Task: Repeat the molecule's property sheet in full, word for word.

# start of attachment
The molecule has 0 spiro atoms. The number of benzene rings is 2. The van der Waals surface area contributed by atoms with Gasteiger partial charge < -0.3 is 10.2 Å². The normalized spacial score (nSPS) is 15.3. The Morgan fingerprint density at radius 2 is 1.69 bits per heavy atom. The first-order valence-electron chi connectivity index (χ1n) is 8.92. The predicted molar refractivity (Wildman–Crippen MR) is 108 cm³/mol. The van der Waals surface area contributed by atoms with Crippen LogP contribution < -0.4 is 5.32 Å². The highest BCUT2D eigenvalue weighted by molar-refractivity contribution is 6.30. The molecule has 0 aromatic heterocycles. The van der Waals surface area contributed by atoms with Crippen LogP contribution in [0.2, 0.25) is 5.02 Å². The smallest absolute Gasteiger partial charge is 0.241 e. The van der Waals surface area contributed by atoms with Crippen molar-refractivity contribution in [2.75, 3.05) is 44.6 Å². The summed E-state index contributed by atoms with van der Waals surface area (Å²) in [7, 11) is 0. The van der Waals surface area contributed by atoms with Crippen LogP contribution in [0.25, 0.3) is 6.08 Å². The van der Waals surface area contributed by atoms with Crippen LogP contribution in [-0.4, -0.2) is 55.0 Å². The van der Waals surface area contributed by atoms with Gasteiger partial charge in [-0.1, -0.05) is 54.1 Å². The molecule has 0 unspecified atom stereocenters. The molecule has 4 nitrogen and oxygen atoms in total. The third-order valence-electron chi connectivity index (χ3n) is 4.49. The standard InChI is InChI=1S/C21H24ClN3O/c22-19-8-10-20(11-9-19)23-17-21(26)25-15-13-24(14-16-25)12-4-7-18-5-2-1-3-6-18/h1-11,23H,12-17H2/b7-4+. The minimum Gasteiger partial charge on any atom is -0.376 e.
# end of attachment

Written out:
The molecule has 0 spiro atoms. The number of benzene rings is 2. The van der Waals surface area contributed by atoms with Gasteiger partial charge < -0.3 is 10.2 Å². The normalized spacial score (nSPS) is 15.3. The Morgan fingerprint density at radius 2 is 1.69 bits per heavy atom. The first-order valence-electron chi connectivity index (χ1n) is 8.92. The predicted molar refractivity (Wildman–Crippen MR) is 108 cm³/mol. The van der Waals surface area contributed by atoms with Crippen LogP contribution < -0.4 is 5.32 Å². The highest BCUT2D eigenvalue weighted by molar-refractivity contribution is 6.30. The molecule has 0 aromatic heterocycles. The van der Waals surface area contributed by atoms with Crippen LogP contribution in [0.2, 0.25) is 5.02 Å². The smallest absolute Gasteiger partial charge is 0.241 e. The van der Waals surface area contributed by atoms with Crippen molar-refractivity contribution in [2.75, 3.05) is 44.6 Å². The summed E-state index contributed by atoms with van der Waals surface area (Å²) in [7, 11) is 0. The van der Waals surface area contributed by atoms with Crippen LogP contribution in [0.25, 0.3) is 6.08 Å². The van der Waals surface area contributed by atoms with Crippen LogP contribution in [-0.4, -0.2) is 55.0 Å². The van der Waals surface area contributed by atoms with Gasteiger partial charge in [-0.1, -0.05) is 54.1 Å². The molecule has 0 unspecified atom stereocenters. The molecule has 4 nitrogen and oxygen atoms in total. The third-order valence-electron chi connectivity index (χ3n) is 4.49. The standard InChI is InChI=1S/C21H24ClN3O/c22-19-8-10-20(11-9-19)23-17-21(26)25-15-13-24(14-16-25)12-4-7-18-5-2-1-3-6-18/h1-11,23H,12-17H2/b7-4+. The minimum Gasteiger partial charge on any atom is -0.376 e.